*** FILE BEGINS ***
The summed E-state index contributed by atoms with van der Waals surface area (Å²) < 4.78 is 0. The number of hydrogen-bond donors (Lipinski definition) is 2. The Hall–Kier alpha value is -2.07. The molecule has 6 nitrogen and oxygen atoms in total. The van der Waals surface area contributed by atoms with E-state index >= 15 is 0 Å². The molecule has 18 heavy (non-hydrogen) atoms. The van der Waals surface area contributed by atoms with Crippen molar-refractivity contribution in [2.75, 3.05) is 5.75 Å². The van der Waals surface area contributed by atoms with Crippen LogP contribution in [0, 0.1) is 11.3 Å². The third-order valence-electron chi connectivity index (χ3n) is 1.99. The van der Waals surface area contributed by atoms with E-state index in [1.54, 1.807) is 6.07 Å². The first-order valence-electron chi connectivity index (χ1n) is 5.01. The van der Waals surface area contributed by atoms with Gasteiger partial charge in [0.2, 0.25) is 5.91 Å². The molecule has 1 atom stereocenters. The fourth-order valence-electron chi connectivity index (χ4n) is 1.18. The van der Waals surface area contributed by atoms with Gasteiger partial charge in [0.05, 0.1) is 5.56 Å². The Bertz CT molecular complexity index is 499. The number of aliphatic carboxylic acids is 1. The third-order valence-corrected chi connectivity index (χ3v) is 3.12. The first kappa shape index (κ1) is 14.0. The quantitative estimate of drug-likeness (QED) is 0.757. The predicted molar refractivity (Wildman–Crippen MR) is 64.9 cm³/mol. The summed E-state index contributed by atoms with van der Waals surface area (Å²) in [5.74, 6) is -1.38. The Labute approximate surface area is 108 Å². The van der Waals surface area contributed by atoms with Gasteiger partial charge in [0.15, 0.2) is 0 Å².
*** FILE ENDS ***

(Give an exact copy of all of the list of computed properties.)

The summed E-state index contributed by atoms with van der Waals surface area (Å²) < 4.78 is 0. The number of hydrogen-bond donors (Lipinski definition) is 2. The Hall–Kier alpha value is -2.07. The molecule has 6 nitrogen and oxygen atoms in total. The van der Waals surface area contributed by atoms with E-state index >= 15 is 0 Å². The molecule has 18 heavy (non-hydrogen) atoms. The van der Waals surface area contributed by atoms with Crippen molar-refractivity contribution in [2.75, 3.05) is 5.75 Å². The van der Waals surface area contributed by atoms with Crippen LogP contribution in [0, 0.1) is 11.3 Å². The third-order valence-electron chi connectivity index (χ3n) is 1.99. The van der Waals surface area contributed by atoms with E-state index in [1.54, 1.807) is 6.07 Å². The first-order valence-electron chi connectivity index (χ1n) is 5.01. The van der Waals surface area contributed by atoms with Gasteiger partial charge in [0.2, 0.25) is 5.91 Å². The molecule has 1 atom stereocenters. The fourth-order valence-electron chi connectivity index (χ4n) is 1.18. The van der Waals surface area contributed by atoms with Gasteiger partial charge in [0.05, 0.1) is 5.56 Å². The Bertz CT molecular complexity index is 499. The number of aliphatic carboxylic acids is 1. The third-order valence-corrected chi connectivity index (χ3v) is 3.12. The first kappa shape index (κ1) is 14.0. The quantitative estimate of drug-likeness (QED) is 0.757. The predicted molar refractivity (Wildman–Crippen MR) is 64.9 cm³/mol. The summed E-state index contributed by atoms with van der Waals surface area (Å²) in [5.74, 6) is -1.38. The Labute approximate surface area is 108 Å². The van der Waals surface area contributed by atoms with Gasteiger partial charge in [0.15, 0.2) is 0 Å².